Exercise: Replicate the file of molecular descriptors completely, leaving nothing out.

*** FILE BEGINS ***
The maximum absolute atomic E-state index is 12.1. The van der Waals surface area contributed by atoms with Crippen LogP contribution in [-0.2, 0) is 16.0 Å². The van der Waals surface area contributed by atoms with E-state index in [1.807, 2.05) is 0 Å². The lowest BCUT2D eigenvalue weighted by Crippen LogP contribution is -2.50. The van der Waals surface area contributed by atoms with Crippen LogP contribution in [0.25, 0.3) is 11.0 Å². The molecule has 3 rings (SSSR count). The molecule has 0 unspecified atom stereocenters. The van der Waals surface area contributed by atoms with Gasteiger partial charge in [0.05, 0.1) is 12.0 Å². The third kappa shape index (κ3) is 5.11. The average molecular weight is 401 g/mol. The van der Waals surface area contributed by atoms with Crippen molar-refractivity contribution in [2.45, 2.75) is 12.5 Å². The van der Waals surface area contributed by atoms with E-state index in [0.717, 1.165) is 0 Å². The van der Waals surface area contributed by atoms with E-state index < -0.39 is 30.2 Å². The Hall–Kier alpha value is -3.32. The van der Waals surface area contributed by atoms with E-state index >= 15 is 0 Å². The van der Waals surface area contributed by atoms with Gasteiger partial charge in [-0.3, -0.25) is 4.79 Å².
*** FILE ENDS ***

The maximum absolute atomic E-state index is 12.1. The van der Waals surface area contributed by atoms with Crippen LogP contribution in [-0.2, 0) is 16.0 Å². The van der Waals surface area contributed by atoms with E-state index in [1.807, 2.05) is 0 Å². The lowest BCUT2D eigenvalue weighted by Crippen LogP contribution is -2.50. The van der Waals surface area contributed by atoms with Crippen LogP contribution in [0.25, 0.3) is 11.0 Å². The molecule has 3 rings (SSSR count). The molecule has 0 unspecified atom stereocenters. The van der Waals surface area contributed by atoms with Gasteiger partial charge in [0.05, 0.1) is 12.0 Å². The third kappa shape index (κ3) is 5.11. The average molecular weight is 401 g/mol. The van der Waals surface area contributed by atoms with Crippen molar-refractivity contribution in [2.45, 2.75) is 12.5 Å². The van der Waals surface area contributed by atoms with E-state index in [0.717, 1.165) is 0 Å². The van der Waals surface area contributed by atoms with E-state index < -0.39 is 30.2 Å². The Hall–Kier alpha value is -3.32. The van der Waals surface area contributed by atoms with E-state index >= 15 is 0 Å². The van der Waals surface area contributed by atoms with Gasteiger partial charge in [-0.3, -0.25) is 4.79 Å².